Thursday, 17 June 2010

It's Just That Simple - Or Is It?

In his book Love That Lasts Gary Ricucci, author and Christian counselor, writes, “And so often when I raise with a husband his relationship with God, he wants to focus on his relationship with his wife. Men, there will be no progress in leading and loving your wife if you fail to fellowship with God. In my experience, healthy and growing marriages are invariably led by men who are consistent and intentional in their pursuit of God. Struggling marriages usually are not. It’s just that simple.” Or is it?
                                                                                                                       
Yes, no and maybe. I think I’ve covered all my options.

If fellowshipping with God is the key why do so many Christian marriages end in divorce? Because in most cases I believe the husband is a causal Christian (attends church primarily on Christmas and Easter) or a Christian by default (he doesn’t follow Islam, Buddhism, etc. therefore he must be a…). As one humorist said, “If I were to sleep in the garage it doesn’t make me a car.” To assume that a husband who refers to himself as a Christian is actively pursuing the disciplines of a Godly man would be a gigantic miscalculation.

What about those marriages that appear to be thriving, who are admittedly not based on Christian principles. I so want to talk about a high profile golfer at this point but I will refrain. I think the operative word is “appear”. Does that mean that there are no solid non-Christian marriages? - Absolutely not. Do I think the odds of a marriage being exceptional are much higher if the marriage is headed by a husband who is God loving, God fearing, and God seeking? – Absolutely.

Who decides what a healthy and growing marriage is anyhow? In the short term – you do. From a more eternal perspective – God does. I put on 25 pounds within months of my wedding day but that’s not the kind of growth Ricucci had in mind. I think healthy and growing refer to the couple’s spiritual, emotional and physical relationship. Are they more deeply committed to one another today than they were yesterday? Do they understand that they are part of God’s pre-determined growth plan for one another? Is the couple earnestly seeking to extend the love and respect that is commanded by God in Ephesians 5:33? Does the couple laugh together? Does the couple enjoy to the max the incredible gift of intimacy that the Lord has provided? Does the couple approach areas of disagreement as opportunities to grow and better understand themselves and their spouse?

What do you consider as being growing and healthy descriptors of a marriage and what are the contributing factors to having such a marriage if it is not tied to God?

Tuesday, 15 June 2010

Return My Kidney

You know that your marriage is not going well when your spouse asks you to return the kidney that he/she donated to you. Fortunately the divorce lawyers, in just such a case involving a New York couple, concluded that a kidney was not to be considered a marital asset to be divided.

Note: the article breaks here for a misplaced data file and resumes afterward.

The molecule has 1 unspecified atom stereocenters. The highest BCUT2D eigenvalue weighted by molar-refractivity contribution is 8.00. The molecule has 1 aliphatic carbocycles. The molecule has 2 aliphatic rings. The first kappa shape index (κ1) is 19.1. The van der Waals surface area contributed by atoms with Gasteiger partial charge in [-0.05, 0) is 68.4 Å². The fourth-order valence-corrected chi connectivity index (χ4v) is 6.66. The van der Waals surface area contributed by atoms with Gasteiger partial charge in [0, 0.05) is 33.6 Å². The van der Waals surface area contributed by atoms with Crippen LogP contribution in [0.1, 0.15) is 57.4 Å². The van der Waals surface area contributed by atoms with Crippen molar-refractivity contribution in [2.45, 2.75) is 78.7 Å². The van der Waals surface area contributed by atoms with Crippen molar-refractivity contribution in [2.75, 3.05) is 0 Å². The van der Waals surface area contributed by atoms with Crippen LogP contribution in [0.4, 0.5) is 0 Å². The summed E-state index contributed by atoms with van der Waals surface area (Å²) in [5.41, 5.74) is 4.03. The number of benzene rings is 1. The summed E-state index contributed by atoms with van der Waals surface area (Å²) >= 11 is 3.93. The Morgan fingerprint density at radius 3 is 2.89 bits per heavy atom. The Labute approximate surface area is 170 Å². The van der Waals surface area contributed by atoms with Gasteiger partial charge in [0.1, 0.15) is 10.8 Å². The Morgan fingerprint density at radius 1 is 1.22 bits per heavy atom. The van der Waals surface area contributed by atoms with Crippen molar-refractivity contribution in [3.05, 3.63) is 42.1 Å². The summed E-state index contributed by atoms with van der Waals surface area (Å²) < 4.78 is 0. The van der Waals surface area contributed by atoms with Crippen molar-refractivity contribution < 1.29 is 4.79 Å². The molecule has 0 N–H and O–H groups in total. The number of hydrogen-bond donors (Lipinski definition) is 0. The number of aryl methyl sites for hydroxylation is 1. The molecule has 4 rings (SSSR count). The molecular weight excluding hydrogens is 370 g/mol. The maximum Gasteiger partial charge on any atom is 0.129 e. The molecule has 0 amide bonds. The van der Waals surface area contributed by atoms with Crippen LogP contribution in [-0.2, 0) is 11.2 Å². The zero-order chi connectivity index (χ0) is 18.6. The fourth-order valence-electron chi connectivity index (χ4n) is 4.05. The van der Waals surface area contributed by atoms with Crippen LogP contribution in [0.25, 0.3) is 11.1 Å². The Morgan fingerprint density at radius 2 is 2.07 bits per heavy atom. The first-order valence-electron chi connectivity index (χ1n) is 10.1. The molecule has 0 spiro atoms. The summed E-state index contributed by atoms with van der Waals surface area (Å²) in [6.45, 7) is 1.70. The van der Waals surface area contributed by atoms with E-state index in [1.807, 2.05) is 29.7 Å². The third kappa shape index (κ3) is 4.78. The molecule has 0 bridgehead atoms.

How can things deteriorate so dramatically in the relationship of a couple who at one time professed a deep, abiding love for one another? Yet, it happens every day, 365 days a year. Divorce is no respecter of age, education, financial status, celebrity status, body type, or religious values. There is no simple answer. “If only she would…” “If only he could…” I’d love to say that Christians have the answer, that they understand that in the eyes of God they have entered into a covenant relationship, one that is not to be broken. I’d love to be able to say that, but I can’t. Christian marriages appear to be ending at approximately the same rate as non-Christian marriages.

I’m sure there are a number of contributing factors for “I do” becoming “I don’t because you didn’t”. My personal opinion is that the number one reason for couples breaking up is self-centeredness. Andy Stanley refers to these marriages as “I Marriages”. It is all about me, my needs, my desires, and my expectations. To over simplify it, Andy suggests that when our desires become expectations we are in a no win game. His rational is that somewhere along the line couples have converted their relationship into a debt/debtor relationship. For when a desire migrates into an expectation it is the same as saying “You owe me.” You owe me dinner on the table every night at 6:13; you owe me 47 minutes of meaningful conversation every night; you owe me clean laundry, folded just the way I like it; you owe me kind words and affection that don’t always translate to sex.

So you see, If you give me what you owe me it’s no big deal, it is what I expected. And if you fail to give me what you owe me I’m unhappy, you reneged, I’ve been cheated, I want out!


Fill in the blank – “My husband/wife owes me _____________. The answer should be nothing. If you have inserted anything else you have identified an expectation.

Before you ask for your kidney back you might want to ask yourself “Have I made our marriage all about me?” “Am I unhappy with my husband/wife because they do not meet my expectations?”